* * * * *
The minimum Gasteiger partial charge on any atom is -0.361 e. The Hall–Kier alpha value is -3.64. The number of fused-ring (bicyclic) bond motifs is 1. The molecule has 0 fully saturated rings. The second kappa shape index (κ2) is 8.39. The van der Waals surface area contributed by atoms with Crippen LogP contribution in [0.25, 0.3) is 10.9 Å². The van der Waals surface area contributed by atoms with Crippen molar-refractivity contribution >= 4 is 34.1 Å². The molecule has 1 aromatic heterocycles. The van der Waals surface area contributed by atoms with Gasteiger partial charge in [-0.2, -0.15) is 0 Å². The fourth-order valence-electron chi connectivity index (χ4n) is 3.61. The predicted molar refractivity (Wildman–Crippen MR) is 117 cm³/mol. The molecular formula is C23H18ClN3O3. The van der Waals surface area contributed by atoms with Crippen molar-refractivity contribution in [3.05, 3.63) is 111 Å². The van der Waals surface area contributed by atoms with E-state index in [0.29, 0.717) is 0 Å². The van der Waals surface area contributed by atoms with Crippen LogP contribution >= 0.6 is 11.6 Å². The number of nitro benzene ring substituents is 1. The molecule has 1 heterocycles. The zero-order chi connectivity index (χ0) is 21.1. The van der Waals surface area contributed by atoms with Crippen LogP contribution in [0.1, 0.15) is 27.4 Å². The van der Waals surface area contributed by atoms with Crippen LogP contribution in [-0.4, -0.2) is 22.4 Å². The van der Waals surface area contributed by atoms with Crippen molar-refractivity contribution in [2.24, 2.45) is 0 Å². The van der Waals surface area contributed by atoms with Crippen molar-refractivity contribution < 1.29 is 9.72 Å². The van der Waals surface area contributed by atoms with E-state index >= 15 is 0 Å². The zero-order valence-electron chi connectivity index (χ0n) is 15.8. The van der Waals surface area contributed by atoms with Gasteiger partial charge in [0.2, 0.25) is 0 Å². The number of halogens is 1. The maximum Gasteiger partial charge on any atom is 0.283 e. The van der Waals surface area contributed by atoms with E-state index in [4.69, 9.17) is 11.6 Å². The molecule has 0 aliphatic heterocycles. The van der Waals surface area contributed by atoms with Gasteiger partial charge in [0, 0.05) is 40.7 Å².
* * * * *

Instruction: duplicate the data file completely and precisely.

The minimum Gasteiger partial charge on any atom is -0.361 e. The Hall–Kier alpha value is -3.64. The number of fused-ring (bicyclic) bond motifs is 1. The molecule has 0 fully saturated rings. The second kappa shape index (κ2) is 8.39. The van der Waals surface area contributed by atoms with Crippen LogP contribution in [0.25, 0.3) is 10.9 Å². The van der Waals surface area contributed by atoms with Crippen molar-refractivity contribution >= 4 is 34.1 Å². The molecule has 1 aromatic heterocycles. The van der Waals surface area contributed by atoms with Gasteiger partial charge in [-0.2, -0.15) is 0 Å². The fourth-order valence-electron chi connectivity index (χ4n) is 3.61. The predicted molar refractivity (Wildman–Crippen MR) is 117 cm³/mol. The molecular formula is C23H18ClN3O3. The van der Waals surface area contributed by atoms with Crippen molar-refractivity contribution in [3.05, 3.63) is 111 Å². The van der Waals surface area contributed by atoms with E-state index in [0.29, 0.717) is 0 Å². The van der Waals surface area contributed by atoms with Crippen LogP contribution >= 0.6 is 11.6 Å². The number of nitro benzene ring substituents is 1. The molecule has 1 heterocycles. The zero-order chi connectivity index (χ0) is 21.1. The van der Waals surface area contributed by atoms with Crippen LogP contribution in [0.1, 0.15) is 27.4 Å². The van der Waals surface area contributed by atoms with Crippen LogP contribution in [-0.4, -0.2) is 22.4 Å². The van der Waals surface area contributed by atoms with Crippen molar-refractivity contribution in [2.24, 2.45) is 0 Å². The van der Waals surface area contributed by atoms with Crippen molar-refractivity contribution < 1.29 is 9.72 Å². The van der Waals surface area contributed by atoms with E-state index >= 15 is 0 Å². The zero-order valence-electron chi connectivity index (χ0n) is 15.8. The van der Waals surface area contributed by atoms with Gasteiger partial charge in [0.2, 0.25) is 0 Å². The number of halogens is 1. The maximum Gasteiger partial charge on any atom is 0.283 e. The van der Waals surface area contributed by atoms with E-state index in [4.69, 9.17) is 11.6 Å². The molecule has 0 aliphatic heterocycles. The van der Waals surface area contributed by atoms with Gasteiger partial charge in [0, 0.05) is 40.7 Å².